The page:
The Publisher to the Reader.
Having observed that of late years it is become Customary to publish the dying Speeches of such as have been in a Publick manner Executed as Criminals, I thought the sight of these Speeches (not as Speeches or Discourses only, but) as the Speeches of these two (so much talk’d of) Men, would to most be very acceptable, all persons I believe being curious to know what they would say in their Circumstances, I did not think it necessary to make any Animadversions upon them, but leave it to the [illegible] of every Reader to make his own Remarks, (it being as easie to animadvert in this Case as to read) I would as unwillingly impose my Comment upon others, as I would be imposed upon my self.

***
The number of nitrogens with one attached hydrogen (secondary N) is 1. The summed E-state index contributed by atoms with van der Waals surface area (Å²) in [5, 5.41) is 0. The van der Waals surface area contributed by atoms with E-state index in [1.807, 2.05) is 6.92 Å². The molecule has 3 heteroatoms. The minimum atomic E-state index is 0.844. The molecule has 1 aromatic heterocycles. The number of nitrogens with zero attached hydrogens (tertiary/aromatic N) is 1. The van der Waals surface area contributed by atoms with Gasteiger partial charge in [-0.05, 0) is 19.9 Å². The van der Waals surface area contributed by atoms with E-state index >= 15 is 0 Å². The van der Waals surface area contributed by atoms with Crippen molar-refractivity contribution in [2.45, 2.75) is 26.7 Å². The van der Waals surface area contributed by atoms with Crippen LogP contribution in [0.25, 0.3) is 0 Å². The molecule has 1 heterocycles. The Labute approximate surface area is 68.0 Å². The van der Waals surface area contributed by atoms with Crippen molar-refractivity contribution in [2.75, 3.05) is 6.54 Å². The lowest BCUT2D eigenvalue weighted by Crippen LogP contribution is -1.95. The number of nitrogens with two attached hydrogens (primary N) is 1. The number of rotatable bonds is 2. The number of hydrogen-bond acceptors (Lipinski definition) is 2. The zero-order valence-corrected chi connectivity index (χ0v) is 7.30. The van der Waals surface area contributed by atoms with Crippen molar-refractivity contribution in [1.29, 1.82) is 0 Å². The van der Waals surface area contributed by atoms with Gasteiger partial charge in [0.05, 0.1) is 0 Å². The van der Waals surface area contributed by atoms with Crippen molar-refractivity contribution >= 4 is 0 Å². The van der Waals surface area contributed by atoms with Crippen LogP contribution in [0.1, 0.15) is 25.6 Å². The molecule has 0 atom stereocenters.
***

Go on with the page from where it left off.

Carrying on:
The Speech of Mr. John King.
I do not doubt but that many that are Spectators here, have some other end, than to be edified by what they may see and hear in the last words of one going to Eternity, but if any one of you have Ears to hear, (which I nothing doubt but some of this great gathering have) I desire your Ears and Attention, if the Lord shall help and permit me to speak, to a few things.